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LATEST NEWS

December 7th 2017

Washington Update: Continuing Resolutions and Year End Negotiations

The federal government could shut down after Friday if the House and Senate don’t act to pass a continuing resolution that funds the government beyond December 8. The current continuing resolution is set to run out Friday and Republicans are interested in passing another continuing resolution that would fund the government through December 22. Several contentious issues remain: changing budget caps to increase defense funding, supporting Children’s Health Insurance Program, and addressing the fate of people in the Deferred Action for Childhood Arrivals program. Each of these could derail a compromise on a new continuing resolution, since 218 votes from the House and 60 from the Senate are needed for passage. A POLITICO/Morning Consult poll showed that most voters are interested in avoiding a shut down of the government, although there are some partisan differences when it comes to what issues should be compromised on in order to avoid a shut down.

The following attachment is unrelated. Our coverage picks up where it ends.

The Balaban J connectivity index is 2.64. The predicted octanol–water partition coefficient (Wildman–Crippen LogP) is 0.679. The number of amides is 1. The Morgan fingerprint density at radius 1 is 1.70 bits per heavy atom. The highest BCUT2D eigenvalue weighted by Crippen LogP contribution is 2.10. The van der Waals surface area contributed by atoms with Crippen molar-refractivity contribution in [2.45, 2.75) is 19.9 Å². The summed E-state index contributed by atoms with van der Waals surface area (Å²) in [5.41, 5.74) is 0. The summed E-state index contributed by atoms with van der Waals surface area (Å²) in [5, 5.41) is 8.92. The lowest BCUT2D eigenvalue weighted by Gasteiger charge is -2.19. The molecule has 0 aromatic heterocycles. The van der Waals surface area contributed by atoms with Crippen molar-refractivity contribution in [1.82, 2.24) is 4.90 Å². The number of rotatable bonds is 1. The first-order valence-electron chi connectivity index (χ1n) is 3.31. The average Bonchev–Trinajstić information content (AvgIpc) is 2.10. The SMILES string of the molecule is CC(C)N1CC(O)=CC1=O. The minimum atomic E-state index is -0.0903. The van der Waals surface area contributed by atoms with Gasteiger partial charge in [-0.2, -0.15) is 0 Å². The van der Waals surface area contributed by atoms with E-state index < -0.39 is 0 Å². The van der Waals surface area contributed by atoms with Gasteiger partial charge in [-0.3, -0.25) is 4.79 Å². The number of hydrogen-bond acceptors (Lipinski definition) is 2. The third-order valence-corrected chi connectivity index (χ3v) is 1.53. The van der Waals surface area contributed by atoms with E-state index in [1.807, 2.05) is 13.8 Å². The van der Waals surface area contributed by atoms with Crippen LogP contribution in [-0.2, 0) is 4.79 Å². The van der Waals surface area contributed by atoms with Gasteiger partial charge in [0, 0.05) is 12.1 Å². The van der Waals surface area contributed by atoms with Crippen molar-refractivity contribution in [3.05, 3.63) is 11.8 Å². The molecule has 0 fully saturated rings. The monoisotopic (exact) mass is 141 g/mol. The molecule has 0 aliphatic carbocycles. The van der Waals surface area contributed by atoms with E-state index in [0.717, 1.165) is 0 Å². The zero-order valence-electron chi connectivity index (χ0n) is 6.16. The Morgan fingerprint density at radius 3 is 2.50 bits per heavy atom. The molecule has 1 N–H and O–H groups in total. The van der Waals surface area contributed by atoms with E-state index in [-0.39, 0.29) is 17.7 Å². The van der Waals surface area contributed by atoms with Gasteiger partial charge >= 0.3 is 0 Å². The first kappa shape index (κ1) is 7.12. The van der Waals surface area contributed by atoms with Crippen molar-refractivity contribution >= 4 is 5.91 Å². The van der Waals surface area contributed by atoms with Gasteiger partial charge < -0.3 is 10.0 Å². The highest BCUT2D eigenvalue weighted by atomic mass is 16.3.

Funding for the Great Lakes Restoration Initiative, the Clean Water State Revolving Fund, and the Drinking Water State Revolving Fund are currently set at FY17 levels. If Congress is able to avoid a shut down this week, a final decision on the full FY18 budget could come before December 22. With so many details to work out, including baseline budget numbers for defense and non-defense discretionary spending, a final budget for FY18 may not come until after the new year.

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November 22nd 2017

Senate Interior Bill Maintains Great Lakes Funding

Bill also cuts agency funding, rolls back Clean Water Act protections

WASHINGTON, D.C. (November 21, 2017)—Today the U.S. Senate’s Committee on Appropriations released its funding bill for the Department of the Interior, EPA, and other related agencies. The bill provides:

  • $300 million for the Great Lakes Restoration Initiative to clean up toxic pollution, reduce farm and urban runoff, control invasive species, and restore fish and wildlife habitat. The bill maintains funding at the same level as last fiscal year, which is $300 million more than the Trump Administration’s budget request.
  • $1.394 billion for the Clean Water State Revolving Fund to help communities finance wastewater infrastructure. The bill maintains funding at the same level as last fiscal year, and is the same amount as the Trump Administration’s budget request.
  • $864 million for the Drinking Water State Revolving Fund to help communities finance drinking water infrastructure. The bill maintains funding at the same level as last fiscal year, and is the same amount as the Trump Administration’s budget request.

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October 26th 2017